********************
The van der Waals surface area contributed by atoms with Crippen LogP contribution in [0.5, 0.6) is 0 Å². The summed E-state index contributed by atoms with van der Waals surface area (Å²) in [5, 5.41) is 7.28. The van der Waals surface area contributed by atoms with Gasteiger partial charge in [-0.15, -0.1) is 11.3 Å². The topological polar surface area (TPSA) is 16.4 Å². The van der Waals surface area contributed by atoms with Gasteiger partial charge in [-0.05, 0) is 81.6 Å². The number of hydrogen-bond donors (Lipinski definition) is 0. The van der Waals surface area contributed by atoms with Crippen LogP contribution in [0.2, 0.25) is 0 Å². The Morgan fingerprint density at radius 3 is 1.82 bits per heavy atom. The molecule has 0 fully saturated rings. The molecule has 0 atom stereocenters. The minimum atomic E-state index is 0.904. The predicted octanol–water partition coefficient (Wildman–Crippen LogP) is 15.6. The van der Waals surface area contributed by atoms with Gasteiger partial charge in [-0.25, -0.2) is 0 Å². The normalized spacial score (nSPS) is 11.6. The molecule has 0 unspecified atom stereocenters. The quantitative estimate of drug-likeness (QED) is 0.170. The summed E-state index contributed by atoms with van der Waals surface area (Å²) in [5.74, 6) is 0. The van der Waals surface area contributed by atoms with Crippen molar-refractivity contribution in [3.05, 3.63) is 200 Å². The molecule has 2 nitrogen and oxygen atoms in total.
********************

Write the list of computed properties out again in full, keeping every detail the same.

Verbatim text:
The van der Waals surface area contributed by atoms with Crippen LogP contribution in [0.5, 0.6) is 0 Å². The summed E-state index contributed by atoms with van der Waals surface area (Å²) in [5, 5.41) is 7.28. The van der Waals surface area contributed by atoms with Gasteiger partial charge in [-0.15, -0.1) is 11.3 Å². The topological polar surface area (TPSA) is 16.4 Å². The van der Waals surface area contributed by atoms with Gasteiger partial charge in [-0.05, 0) is 81.6 Å². The number of hydrogen-bond donors (Lipinski definition) is 0. The van der Waals surface area contributed by atoms with Crippen LogP contribution in [0.2, 0.25) is 0 Å². The Morgan fingerprint density at radius 3 is 1.82 bits per heavy atom. The molecule has 0 fully saturated rings. The molecule has 0 atom stereocenters. The minimum atomic E-state index is 0.904. The predicted octanol–water partition coefficient (Wildman–Crippen LogP) is 15.6. The van der Waals surface area contributed by atoms with Gasteiger partial charge in [-0.25, -0.2) is 0 Å². The normalized spacial score (nSPS) is 11.6. The molecule has 0 unspecified atom stereocenters. The quantitative estimate of drug-likeness (QED) is 0.170. The summed E-state index contributed by atoms with van der Waals surface area (Å²) in [5.74, 6) is 0. The van der Waals surface area contributed by atoms with Crippen molar-refractivity contribution in [3.05, 3.63) is 200 Å². The molecule has 2 nitrogen and oxygen atoms in total.